By John Holland, Chief Content Officer, CustomerCentric Selling® – The Sales Training Company
Image courtesy of Hin255 at FreeDigitalPhotos.net
Time is a precious commodity for everyone. It’s especially critical for sellers to make good use of their time. They’re under pressure to achieve revenue targets each quota year. As sellers become more competent they understand the difference between activity and progress. They start more stringently qualifying “opportunities.” At a high level, one of the primary responsibilities of first level sales managers is ensuring that sellers work on opportunities that have a high probability of closing. Statistics show about half of sales cycles end with prospects making no decision. This outcome means the buyer organization and all vendors that competed wasted valuable time.
While enticing, I question whether the torrent of activity from inbound non-Key Player researchers is helping salespeople achieve their numbers. As mentioned in several previous blog posts, nurturing programs that pass leads to sellers run the risk of confusing activity with progress. A few simple questions can save researchers and sellers from spinning their wheels.
My concern is the volume of inbound research that is being done today:
- Without the knowledge of Key Players within prospect organizations
- Without budget/funding approved for offerings
How to Maximize Your Time
1. If and when sellers contact or are contacted by people knowledgeable about offerings it is important to have them share the list of requirements they feel are needed and determine if a seller’s offering is a fit. A common mistake is failing to establish value early in the process. Absent strong payback, it’s unlikely sales will happen further down the road.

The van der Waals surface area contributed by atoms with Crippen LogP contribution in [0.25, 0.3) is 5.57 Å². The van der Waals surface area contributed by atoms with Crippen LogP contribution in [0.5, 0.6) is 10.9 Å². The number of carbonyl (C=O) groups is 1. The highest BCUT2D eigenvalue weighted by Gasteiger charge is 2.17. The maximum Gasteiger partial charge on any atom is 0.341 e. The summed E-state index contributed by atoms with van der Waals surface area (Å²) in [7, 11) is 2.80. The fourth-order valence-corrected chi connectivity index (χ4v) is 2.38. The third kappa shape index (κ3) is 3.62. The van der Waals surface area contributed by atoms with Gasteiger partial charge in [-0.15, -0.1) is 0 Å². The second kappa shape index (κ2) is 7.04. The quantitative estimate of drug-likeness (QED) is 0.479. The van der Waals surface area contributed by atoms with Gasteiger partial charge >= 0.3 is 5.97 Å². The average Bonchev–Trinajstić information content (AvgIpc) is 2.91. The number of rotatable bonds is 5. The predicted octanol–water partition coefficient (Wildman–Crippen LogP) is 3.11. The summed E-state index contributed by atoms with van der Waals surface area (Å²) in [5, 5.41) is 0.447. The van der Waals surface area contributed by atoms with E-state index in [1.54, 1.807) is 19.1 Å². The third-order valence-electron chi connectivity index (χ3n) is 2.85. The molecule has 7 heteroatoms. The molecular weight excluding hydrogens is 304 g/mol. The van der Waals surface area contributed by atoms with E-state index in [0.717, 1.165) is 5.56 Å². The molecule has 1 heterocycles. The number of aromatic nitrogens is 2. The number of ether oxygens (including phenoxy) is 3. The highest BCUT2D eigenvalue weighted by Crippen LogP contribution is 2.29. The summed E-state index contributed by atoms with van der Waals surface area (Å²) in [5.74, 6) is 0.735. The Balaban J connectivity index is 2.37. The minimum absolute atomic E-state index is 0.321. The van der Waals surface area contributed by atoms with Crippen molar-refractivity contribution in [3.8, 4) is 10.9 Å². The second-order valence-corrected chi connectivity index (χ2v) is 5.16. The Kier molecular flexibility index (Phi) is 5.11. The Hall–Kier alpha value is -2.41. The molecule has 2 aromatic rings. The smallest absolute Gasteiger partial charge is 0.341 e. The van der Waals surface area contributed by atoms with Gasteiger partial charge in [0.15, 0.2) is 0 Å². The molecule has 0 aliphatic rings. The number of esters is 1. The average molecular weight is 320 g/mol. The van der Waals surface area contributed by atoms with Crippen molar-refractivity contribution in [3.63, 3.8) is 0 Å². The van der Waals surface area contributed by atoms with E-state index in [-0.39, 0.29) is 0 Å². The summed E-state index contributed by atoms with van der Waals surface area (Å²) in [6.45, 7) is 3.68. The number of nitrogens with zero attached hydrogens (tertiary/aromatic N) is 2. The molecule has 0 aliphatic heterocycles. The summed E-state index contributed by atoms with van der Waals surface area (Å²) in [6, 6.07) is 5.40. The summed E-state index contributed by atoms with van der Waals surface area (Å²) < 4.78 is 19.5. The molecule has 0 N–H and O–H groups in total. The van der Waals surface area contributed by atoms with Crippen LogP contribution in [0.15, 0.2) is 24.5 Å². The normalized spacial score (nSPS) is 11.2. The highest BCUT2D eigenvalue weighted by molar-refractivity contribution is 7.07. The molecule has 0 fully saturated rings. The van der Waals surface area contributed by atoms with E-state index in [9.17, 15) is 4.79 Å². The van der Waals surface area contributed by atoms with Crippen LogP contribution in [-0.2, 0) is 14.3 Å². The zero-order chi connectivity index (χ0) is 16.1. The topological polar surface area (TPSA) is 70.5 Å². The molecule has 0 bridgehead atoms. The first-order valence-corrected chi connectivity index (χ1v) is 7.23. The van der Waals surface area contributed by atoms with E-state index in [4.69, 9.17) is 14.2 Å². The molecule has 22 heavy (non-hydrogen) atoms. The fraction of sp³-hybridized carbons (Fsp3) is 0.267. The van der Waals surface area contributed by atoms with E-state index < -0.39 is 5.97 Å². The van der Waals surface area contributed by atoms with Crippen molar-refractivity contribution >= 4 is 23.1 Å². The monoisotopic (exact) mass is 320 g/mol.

2. A seller may want to ask if budget has been approved. If the offering is fairly complex, understand that if buyers say they have budget, it’s likely there is a Column A vendor driving the evaluation. Gaining access to Key Players will be important in qualifying these opportunities.
3. If budget has not been allocated, honesty may be the best alternative. The seller can thank the prospect for their interest and acknowledge that both parties’ time is important. He or she can then express concern that many product evaluations have come to grinding halts when funding is requested because potential value was never established. It would be a shame to waste time in moving forward with the evaluation until potential payback had been defined.
4. At that point, the seller can ask what business outcomes can be improved through the use of the offering being considered and whether benefits had been quantified. In my mind the seller should consider a quid pro quo (give and get) at this point:
- I’m willing to commit my time and effort in making a recommendation (the give) if:
- You’re willing to work with me in giving access to the people that would need to provide input so that a preliminary cost vs. benefit could be completed (the get).
5. The understanding in moving forward would be that the value would have to be adequate to justify a purchase. If not there would be no point in moving forward and spending additional time and resources. It would be a pink (if not red) flag if a prospect was unwilling to work with the seller on trying to build a business case.
In today’s environment, sellers with extensive product knowledge don’t bring much to the table for researchers that have poured over multiple vendor websites and are intimately familiar with offerings from several vendors. Introducing the concept of business issues and cost justification is a way to differentiate from other vendors.
Oddly enough, it turns out to be a potential win-win because there’s little sense for buyers and sellers to spend time and resources only to end up with a very common end to buying cycles: No decision.